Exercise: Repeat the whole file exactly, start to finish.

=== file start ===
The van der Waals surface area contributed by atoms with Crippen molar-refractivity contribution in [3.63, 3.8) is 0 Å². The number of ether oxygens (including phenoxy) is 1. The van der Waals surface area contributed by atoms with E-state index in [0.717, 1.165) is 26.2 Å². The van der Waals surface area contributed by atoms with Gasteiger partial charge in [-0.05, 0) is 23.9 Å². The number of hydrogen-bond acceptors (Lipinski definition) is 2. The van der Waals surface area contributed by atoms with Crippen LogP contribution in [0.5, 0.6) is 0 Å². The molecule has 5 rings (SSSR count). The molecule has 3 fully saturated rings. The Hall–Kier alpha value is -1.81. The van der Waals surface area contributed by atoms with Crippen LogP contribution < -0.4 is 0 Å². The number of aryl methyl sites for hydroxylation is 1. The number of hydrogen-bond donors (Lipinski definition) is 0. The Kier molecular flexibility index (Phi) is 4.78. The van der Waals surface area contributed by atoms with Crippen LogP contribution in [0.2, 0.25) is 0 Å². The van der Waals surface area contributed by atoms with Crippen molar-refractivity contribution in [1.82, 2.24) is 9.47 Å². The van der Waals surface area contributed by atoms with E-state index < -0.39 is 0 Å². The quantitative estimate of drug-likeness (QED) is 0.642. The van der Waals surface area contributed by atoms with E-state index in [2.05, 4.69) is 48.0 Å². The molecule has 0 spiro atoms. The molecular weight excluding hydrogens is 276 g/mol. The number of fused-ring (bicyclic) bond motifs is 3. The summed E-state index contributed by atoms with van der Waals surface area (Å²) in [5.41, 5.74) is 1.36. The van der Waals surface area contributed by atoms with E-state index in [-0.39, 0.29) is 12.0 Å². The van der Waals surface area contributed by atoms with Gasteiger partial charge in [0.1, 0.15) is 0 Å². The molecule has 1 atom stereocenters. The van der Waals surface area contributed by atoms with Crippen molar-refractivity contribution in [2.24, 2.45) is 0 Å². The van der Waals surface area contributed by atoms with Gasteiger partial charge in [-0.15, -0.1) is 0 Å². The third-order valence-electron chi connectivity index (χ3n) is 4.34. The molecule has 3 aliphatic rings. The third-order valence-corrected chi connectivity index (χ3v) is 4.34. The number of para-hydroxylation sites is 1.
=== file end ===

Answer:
The van der Waals surface area contributed by atoms with Crippen molar-refractivity contribution in [3.63, 3.8) is 0 Å². The number of ether oxygens (including phenoxy) is 1. The van der Waals surface area contributed by atoms with E-state index in [0.717, 1.165) is 26.2 Å². The van der Waals surface area contributed by atoms with Gasteiger partial charge in [-0.05, 0) is 23.9 Å². The number of hydrogen-bond acceptors (Lipinski definition) is 2. The van der Waals surface area contributed by atoms with Crippen LogP contribution in [0.5, 0.6) is 0 Å². The molecule has 5 rings (SSSR count). The molecule has 3 fully saturated rings. The Hall–Kier alpha value is -1.81. The van der Waals surface area contributed by atoms with Crippen LogP contribution < -0.4 is 0 Å². The number of aryl methyl sites for hydroxylation is 1. The number of hydrogen-bond donors (Lipinski definition) is 0. The Kier molecular flexibility index (Phi) is 4.78. The van der Waals surface area contributed by atoms with Crippen LogP contribution in [0.2, 0.25) is 0 Å². The van der Waals surface area contributed by atoms with Crippen molar-refractivity contribution in [1.82, 2.24) is 9.47 Å². The van der Waals surface area contributed by atoms with E-state index < -0.39 is 0 Å². The quantitative estimate of drug-likeness (QED) is 0.642. The van der Waals surface area contributed by atoms with E-state index in [2.05, 4.69) is 48.0 Å². The molecule has 0 spiro atoms. The molecular weight excluding hydrogens is 276 g/mol. The number of fused-ring (bicyclic) bond motifs is 3. The summed E-state index contributed by atoms with van der Waals surface area (Å²) in [5.41, 5.74) is 1.36. The van der Waals surface area contributed by atoms with E-state index in [-0.39, 0.29) is 12.0 Å². The van der Waals surface area contributed by atoms with Gasteiger partial charge in [0.1, 0.15) is 0 Å². The molecule has 1 atom stereocenters. The van der Waals surface area contributed by atoms with Crippen molar-refractivity contribution in [2.24, 2.45) is 0 Å². The van der Waals surface area contributed by atoms with Gasteiger partial charge in [-0.15, -0.1) is 0 Å². The third-order valence-electron chi connectivity index (χ3n) is 4.34. The molecule has 3 aliphatic rings. The third-order valence-corrected chi connectivity index (χ3v) is 4.34. The number of para-hydroxylation sites is 1.